Jorge B. Riaboi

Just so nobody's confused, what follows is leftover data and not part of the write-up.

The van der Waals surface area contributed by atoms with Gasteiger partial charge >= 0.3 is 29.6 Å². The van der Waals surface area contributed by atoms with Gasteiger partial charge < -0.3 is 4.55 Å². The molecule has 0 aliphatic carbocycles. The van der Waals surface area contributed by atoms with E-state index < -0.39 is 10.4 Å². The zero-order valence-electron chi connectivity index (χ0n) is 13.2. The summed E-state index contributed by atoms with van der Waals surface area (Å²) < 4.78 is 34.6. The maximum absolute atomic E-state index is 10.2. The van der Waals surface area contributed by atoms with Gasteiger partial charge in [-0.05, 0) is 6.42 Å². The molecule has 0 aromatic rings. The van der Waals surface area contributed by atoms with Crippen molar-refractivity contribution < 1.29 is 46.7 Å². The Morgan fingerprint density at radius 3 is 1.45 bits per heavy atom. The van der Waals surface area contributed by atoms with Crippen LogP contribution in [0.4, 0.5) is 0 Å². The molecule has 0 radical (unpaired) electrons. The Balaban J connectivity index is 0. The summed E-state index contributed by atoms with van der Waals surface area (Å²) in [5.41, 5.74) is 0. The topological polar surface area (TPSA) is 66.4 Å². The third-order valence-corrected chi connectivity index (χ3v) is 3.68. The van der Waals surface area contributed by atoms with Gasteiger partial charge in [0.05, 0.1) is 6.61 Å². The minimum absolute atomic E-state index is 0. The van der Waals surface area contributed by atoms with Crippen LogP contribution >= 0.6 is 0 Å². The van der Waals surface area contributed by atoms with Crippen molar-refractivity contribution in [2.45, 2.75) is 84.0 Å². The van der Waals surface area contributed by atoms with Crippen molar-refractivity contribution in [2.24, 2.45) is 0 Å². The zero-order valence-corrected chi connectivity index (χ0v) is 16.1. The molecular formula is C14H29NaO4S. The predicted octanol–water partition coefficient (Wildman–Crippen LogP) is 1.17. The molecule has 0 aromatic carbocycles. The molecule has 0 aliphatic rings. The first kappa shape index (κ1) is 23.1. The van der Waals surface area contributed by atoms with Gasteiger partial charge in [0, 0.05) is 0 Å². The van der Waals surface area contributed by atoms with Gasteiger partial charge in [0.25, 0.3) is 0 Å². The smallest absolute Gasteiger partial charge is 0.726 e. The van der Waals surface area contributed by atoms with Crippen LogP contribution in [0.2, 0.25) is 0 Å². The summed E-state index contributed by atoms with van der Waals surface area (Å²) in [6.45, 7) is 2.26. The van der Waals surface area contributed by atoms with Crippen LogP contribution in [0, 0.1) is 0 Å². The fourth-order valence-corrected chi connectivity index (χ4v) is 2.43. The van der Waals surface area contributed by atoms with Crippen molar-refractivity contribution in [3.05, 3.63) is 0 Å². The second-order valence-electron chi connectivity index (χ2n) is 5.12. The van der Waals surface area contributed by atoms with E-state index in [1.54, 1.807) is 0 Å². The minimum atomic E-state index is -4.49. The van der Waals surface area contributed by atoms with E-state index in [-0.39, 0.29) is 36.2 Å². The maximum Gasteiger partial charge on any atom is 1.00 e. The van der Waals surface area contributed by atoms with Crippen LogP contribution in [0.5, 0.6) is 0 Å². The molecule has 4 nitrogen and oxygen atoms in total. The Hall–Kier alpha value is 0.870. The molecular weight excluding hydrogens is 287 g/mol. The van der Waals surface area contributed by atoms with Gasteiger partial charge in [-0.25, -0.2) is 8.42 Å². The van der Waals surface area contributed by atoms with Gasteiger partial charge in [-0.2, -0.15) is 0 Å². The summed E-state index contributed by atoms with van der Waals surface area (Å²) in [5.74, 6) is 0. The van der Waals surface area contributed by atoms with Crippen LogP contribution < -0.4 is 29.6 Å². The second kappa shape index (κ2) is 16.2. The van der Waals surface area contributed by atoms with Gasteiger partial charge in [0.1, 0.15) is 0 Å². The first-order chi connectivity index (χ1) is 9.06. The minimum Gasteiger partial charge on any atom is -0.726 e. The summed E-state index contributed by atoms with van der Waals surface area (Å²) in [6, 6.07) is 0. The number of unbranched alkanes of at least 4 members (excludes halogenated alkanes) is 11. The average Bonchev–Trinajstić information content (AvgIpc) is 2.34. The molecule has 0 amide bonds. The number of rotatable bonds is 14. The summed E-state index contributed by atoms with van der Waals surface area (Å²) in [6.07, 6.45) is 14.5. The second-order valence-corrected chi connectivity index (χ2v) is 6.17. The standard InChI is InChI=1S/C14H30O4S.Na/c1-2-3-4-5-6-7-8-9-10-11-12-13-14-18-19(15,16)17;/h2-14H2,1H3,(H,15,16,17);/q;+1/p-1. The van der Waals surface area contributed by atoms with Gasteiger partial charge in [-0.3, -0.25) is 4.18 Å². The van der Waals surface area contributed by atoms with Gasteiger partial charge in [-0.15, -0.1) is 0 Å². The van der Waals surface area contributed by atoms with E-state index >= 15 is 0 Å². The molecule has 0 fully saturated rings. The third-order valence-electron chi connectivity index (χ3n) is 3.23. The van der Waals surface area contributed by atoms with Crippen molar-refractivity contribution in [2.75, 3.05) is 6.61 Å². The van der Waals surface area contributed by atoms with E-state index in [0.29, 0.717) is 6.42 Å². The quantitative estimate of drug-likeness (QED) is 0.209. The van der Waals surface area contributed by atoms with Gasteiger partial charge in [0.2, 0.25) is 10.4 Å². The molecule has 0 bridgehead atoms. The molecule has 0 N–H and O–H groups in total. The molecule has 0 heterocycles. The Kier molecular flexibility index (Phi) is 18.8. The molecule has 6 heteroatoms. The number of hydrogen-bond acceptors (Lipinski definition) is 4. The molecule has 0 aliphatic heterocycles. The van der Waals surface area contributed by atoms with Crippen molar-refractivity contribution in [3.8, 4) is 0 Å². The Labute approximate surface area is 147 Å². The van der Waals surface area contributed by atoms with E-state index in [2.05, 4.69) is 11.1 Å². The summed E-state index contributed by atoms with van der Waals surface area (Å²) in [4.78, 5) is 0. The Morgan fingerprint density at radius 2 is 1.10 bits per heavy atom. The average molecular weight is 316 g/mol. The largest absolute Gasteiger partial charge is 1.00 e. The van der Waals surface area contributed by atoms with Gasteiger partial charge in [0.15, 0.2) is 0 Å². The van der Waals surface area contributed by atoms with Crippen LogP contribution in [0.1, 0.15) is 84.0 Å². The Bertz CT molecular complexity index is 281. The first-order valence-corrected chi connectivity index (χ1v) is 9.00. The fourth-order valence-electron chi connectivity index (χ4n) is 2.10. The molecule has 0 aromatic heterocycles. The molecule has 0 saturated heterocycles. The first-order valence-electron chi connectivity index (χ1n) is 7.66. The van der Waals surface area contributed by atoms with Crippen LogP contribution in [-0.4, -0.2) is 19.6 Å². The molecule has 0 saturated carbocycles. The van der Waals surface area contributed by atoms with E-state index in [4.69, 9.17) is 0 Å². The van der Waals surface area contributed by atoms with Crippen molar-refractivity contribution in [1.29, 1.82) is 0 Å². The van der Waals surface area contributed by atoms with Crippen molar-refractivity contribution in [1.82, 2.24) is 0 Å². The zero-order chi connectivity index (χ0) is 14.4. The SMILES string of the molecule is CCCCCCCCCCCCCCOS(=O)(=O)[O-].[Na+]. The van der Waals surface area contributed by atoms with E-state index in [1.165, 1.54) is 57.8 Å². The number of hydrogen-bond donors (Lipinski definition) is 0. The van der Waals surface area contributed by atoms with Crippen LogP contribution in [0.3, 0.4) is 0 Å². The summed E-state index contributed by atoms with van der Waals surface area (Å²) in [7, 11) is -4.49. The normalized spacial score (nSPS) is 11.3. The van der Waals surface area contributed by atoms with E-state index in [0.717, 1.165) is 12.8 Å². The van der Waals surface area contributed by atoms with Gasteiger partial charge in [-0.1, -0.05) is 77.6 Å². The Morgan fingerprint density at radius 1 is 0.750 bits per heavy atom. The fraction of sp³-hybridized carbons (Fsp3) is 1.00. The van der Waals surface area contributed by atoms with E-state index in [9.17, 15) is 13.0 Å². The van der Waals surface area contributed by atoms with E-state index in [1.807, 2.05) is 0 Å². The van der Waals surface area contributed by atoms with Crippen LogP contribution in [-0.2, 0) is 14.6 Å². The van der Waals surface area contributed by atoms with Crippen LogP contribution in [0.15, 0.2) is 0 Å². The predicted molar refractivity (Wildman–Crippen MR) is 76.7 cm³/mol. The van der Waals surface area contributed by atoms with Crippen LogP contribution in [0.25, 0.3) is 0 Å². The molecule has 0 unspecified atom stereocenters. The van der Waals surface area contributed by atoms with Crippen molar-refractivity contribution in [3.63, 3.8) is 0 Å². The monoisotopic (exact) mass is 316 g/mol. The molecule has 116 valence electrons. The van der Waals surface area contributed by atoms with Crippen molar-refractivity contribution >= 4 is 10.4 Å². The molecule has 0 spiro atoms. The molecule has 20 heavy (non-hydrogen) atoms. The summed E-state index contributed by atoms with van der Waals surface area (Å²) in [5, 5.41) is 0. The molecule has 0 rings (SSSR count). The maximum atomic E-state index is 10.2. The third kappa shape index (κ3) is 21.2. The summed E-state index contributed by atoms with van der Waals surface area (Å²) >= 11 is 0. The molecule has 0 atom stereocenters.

I will start this Essay by saying that it is fundamentally misleading to assume that the disagreement over the shape and content of the agenda for the World Trade Organization's (“WTO”) negotiations that broke-up the Seattle's Conference is either the only or the real stumbling block to maintain the pace of trade liberalization. It also is misleading to assume that the present business as usual look that has prevailed since February 2000 in Geneva, means that the substantive problems are over and that everything is just fine. In my view, we face other kinds of conflicts. The first is the strong competitive reforms that should be implemented in an important number of Members of the System. The second is the existing political obstacles to putting together an acceptable comprehensive agenda of negotiations. The third is the lack of political will to rethink the present state of play to overcome these fundamental problems without weakening or neglecting WTO's genuine role.